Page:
Language choice, code-switching and language shift in Antakya, Turkey.
Degree GrantorUniversity of Canterbury
Degree NameDoctor of Philosophy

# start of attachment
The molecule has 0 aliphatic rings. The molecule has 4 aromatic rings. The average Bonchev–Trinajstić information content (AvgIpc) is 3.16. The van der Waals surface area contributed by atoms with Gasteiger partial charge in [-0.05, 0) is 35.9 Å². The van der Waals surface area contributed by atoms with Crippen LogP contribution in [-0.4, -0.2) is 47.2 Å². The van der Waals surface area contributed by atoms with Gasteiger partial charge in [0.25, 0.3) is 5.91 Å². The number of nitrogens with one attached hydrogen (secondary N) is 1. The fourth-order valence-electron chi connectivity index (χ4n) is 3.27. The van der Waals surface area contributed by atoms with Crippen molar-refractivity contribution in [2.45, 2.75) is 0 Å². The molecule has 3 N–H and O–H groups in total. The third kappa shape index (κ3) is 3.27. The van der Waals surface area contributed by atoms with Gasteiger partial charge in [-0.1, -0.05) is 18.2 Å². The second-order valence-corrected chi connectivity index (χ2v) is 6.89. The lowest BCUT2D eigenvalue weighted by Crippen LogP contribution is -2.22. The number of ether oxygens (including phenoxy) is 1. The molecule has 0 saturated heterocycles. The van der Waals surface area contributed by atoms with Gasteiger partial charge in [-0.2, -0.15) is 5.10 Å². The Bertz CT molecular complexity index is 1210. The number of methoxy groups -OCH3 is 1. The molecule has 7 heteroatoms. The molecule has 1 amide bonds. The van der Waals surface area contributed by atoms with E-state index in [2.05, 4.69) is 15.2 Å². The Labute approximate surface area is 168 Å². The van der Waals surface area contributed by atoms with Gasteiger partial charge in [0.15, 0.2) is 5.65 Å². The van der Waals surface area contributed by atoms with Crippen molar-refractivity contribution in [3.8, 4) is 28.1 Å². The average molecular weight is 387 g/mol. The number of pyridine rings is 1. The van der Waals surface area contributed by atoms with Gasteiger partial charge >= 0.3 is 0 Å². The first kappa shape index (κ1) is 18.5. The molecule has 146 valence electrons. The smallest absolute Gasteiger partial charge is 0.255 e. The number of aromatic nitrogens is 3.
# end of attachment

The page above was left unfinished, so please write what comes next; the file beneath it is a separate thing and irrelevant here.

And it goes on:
Although Arabic is one of the world's ten largest languages in terms of numbers of speakers, the Arabic language in Turkey is in decline. This is due to the position of Turkish as the sole official language there and to other factors of social change (significantly migration). This thesis presents one of the first pieces of research into the shift from Arabic to Turkish in Turkey, focused on the city of Antakya (Antioch). The thesis has multiple goals. Firstly, it sketches the background of the Arabic-speaking community as it relates to the history of the language in the area. Secondly, it presents an assessment of the degree of language shift and community members' attitudes to the language and the shift. This was done through a combination of qualitative and quantitative methods, namely, through the use of structured interviews and the analysis of naturally-occurring conversations. Thirdly, this work assesses the role language choice and code-switching play in the language shift. Specifically, it tests Myers-Scotton's Matrix Language turnover hypothesis (1993a, 1998) which postulates that intrasentential code-switching may cause language shift. The results show that the Matrix Language turnover hypothesis has little relevance to this community and thus that other communities undergoing language shift need not necessarily see intrasentential code-switching as a threat to their language. The work concludes with proposals of possible avenues for language maintenance for the Arabic-speaking community in Turkey.